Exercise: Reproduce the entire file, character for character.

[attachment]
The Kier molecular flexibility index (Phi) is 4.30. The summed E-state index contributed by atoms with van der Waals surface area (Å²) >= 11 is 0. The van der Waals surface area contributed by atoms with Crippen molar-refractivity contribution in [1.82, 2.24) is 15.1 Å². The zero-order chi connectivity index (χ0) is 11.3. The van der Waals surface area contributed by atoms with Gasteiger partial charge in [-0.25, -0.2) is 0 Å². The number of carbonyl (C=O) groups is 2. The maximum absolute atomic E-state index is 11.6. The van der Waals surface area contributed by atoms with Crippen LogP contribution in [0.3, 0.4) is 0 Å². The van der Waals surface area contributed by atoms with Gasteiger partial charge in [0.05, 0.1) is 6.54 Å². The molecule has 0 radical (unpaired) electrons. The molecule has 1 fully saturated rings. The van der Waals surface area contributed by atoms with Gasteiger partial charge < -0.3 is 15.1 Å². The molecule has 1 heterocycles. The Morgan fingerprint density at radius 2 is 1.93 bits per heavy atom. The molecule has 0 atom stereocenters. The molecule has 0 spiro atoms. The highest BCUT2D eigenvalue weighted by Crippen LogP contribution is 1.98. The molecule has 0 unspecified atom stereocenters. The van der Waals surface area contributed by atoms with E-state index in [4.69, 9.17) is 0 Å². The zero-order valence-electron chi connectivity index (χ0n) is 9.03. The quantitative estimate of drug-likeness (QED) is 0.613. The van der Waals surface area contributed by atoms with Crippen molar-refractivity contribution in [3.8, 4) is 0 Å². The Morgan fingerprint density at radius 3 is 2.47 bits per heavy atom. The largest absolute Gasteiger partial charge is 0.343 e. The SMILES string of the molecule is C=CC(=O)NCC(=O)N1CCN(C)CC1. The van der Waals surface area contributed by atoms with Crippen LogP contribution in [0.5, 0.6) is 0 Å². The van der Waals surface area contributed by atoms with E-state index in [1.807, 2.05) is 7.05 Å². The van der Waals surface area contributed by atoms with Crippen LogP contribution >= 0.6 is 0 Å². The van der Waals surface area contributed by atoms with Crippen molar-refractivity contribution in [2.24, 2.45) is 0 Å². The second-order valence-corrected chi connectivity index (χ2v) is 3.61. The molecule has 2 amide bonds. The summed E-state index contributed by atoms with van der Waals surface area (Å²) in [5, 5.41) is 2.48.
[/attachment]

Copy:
The Kier molecular flexibility index (Phi) is 4.30. The summed E-state index contributed by atoms with van der Waals surface area (Å²) >= 11 is 0. The van der Waals surface area contributed by atoms with Crippen molar-refractivity contribution in [1.82, 2.24) is 15.1 Å². The zero-order chi connectivity index (χ0) is 11.3. The van der Waals surface area contributed by atoms with Gasteiger partial charge in [-0.25, -0.2) is 0 Å². The number of carbonyl (C=O) groups is 2. The maximum absolute atomic E-state index is 11.6. The van der Waals surface area contributed by atoms with Crippen LogP contribution in [0.3, 0.4) is 0 Å². The van der Waals surface area contributed by atoms with Gasteiger partial charge in [0.05, 0.1) is 6.54 Å². The molecule has 0 radical (unpaired) electrons. The molecule has 1 fully saturated rings. The van der Waals surface area contributed by atoms with Gasteiger partial charge < -0.3 is 15.1 Å². The molecule has 1 heterocycles. The Morgan fingerprint density at radius 2 is 1.93 bits per heavy atom. The molecule has 0 atom stereocenters. The molecule has 0 spiro atoms. The highest BCUT2D eigenvalue weighted by Crippen LogP contribution is 1.98. The molecule has 0 unspecified atom stereocenters. The van der Waals surface area contributed by atoms with E-state index in [4.69, 9.17) is 0 Å². The zero-order valence-electron chi connectivity index (χ0n) is 9.03. The quantitative estimate of drug-likeness (QED) is 0.613. The van der Waals surface area contributed by atoms with Crippen molar-refractivity contribution in [3.8, 4) is 0 Å². The Morgan fingerprint density at radius 3 is 2.47 bits per heavy atom. The largest absolute Gasteiger partial charge is 0.343 e. The SMILES string of the molecule is C=CC(=O)NCC(=O)N1CCN(C)CC1. The van der Waals surface area contributed by atoms with Crippen LogP contribution in [0.5, 0.6) is 0 Å². The van der Waals surface area contributed by atoms with E-state index in [1.807, 2.05) is 7.05 Å². The van der Waals surface area contributed by atoms with Crippen LogP contribution >= 0.6 is 0 Å². The van der Waals surface area contributed by atoms with Crippen molar-refractivity contribution in [2.24, 2.45) is 0 Å². The second-order valence-corrected chi connectivity index (χ2v) is 3.61. The molecule has 2 amide bonds. The summed E-state index contributed by atoms with van der Waals surface area (Å²) in [5, 5.41) is 2.48.